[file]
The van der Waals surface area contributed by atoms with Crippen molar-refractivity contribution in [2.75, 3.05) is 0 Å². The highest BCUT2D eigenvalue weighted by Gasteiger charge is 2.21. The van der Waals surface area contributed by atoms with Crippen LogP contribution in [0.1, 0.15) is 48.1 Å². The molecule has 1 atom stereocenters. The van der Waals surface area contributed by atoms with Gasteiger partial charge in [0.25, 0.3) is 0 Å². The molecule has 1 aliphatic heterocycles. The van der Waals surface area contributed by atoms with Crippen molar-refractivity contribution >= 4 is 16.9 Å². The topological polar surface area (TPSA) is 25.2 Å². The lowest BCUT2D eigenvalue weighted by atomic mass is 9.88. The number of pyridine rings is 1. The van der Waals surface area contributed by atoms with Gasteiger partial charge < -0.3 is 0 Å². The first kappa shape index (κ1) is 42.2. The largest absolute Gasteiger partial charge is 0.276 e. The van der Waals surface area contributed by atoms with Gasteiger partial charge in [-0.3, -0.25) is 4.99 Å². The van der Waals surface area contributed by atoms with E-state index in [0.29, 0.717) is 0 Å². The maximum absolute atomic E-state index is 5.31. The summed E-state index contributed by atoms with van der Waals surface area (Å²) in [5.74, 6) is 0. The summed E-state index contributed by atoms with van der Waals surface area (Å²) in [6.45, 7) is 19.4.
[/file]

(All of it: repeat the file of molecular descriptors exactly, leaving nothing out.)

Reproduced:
The van der Waals surface area contributed by atoms with Crippen molar-refractivity contribution in [2.75, 3.05) is 0 Å². The highest BCUT2D eigenvalue weighted by Gasteiger charge is 2.21. The van der Waals surface area contributed by atoms with Crippen LogP contribution in [0.1, 0.15) is 48.1 Å². The molecule has 1 atom stereocenters. The van der Waals surface area contributed by atoms with Gasteiger partial charge in [0.25, 0.3) is 0 Å². The molecule has 1 aliphatic heterocycles. The van der Waals surface area contributed by atoms with Crippen molar-refractivity contribution >= 4 is 16.9 Å². The topological polar surface area (TPSA) is 25.2 Å². The lowest BCUT2D eigenvalue weighted by atomic mass is 9.88. The number of pyridine rings is 1. The van der Waals surface area contributed by atoms with Gasteiger partial charge < -0.3 is 0 Å². The first kappa shape index (κ1) is 42.2. The largest absolute Gasteiger partial charge is 0.276 e. The van der Waals surface area contributed by atoms with Gasteiger partial charge in [-0.3, -0.25) is 4.99 Å². The van der Waals surface area contributed by atoms with E-state index in [0.29, 0.717) is 0 Å². The maximum absolute atomic E-state index is 5.31. The summed E-state index contributed by atoms with van der Waals surface area (Å²) in [5.74, 6) is 0. The summed E-state index contributed by atoms with van der Waals surface area (Å²) in [6.45, 7) is 19.4.